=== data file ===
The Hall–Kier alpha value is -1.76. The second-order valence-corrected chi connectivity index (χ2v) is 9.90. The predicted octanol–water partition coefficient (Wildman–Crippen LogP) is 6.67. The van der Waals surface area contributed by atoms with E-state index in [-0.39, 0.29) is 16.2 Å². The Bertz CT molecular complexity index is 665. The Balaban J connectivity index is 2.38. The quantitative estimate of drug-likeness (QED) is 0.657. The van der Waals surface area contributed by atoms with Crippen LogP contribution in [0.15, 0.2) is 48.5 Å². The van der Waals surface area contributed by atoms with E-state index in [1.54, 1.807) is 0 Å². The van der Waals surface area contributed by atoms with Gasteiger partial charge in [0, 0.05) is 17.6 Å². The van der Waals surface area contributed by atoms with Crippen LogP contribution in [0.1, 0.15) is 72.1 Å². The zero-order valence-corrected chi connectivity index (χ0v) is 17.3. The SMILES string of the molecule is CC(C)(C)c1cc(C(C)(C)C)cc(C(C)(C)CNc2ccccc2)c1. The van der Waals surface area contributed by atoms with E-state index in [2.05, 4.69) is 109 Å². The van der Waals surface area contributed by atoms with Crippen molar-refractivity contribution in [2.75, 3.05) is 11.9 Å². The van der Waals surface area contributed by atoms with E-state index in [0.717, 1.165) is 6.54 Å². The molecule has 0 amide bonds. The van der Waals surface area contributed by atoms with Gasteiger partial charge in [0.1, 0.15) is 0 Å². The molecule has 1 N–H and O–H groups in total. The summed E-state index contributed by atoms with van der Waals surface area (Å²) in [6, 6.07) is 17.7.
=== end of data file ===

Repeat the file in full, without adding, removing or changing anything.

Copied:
The Hall–Kier alpha value is -1.76. The second-order valence-corrected chi connectivity index (χ2v) is 9.90. The predicted octanol–water partition coefficient (Wildman–Crippen LogP) is 6.67. The van der Waals surface area contributed by atoms with E-state index in [-0.39, 0.29) is 16.2 Å². The Bertz CT molecular complexity index is 665. The Balaban J connectivity index is 2.38. The quantitative estimate of drug-likeness (QED) is 0.657. The van der Waals surface area contributed by atoms with Crippen LogP contribution in [0.15, 0.2) is 48.5 Å². The van der Waals surface area contributed by atoms with E-state index in [1.54, 1.807) is 0 Å². The van der Waals surface area contributed by atoms with Gasteiger partial charge in [0, 0.05) is 17.6 Å². The van der Waals surface area contributed by atoms with Crippen LogP contribution in [0.1, 0.15) is 72.1 Å². The zero-order valence-corrected chi connectivity index (χ0v) is 17.3. The SMILES string of the molecule is CC(C)(C)c1cc(C(C)(C)C)cc(C(C)(C)CNc2ccccc2)c1. The van der Waals surface area contributed by atoms with E-state index in [2.05, 4.69) is 109 Å². The van der Waals surface area contributed by atoms with Crippen molar-refractivity contribution in [2.75, 3.05) is 11.9 Å². The van der Waals surface area contributed by atoms with E-state index in [0.717, 1.165) is 6.54 Å². The molecule has 0 amide bonds. The van der Waals surface area contributed by atoms with Gasteiger partial charge in [0.1, 0.15) is 0 Å². The molecule has 1 N–H and O–H groups in total. The summed E-state index contributed by atoms with van der Waals surface area (Å²) in [6, 6.07) is 17.7.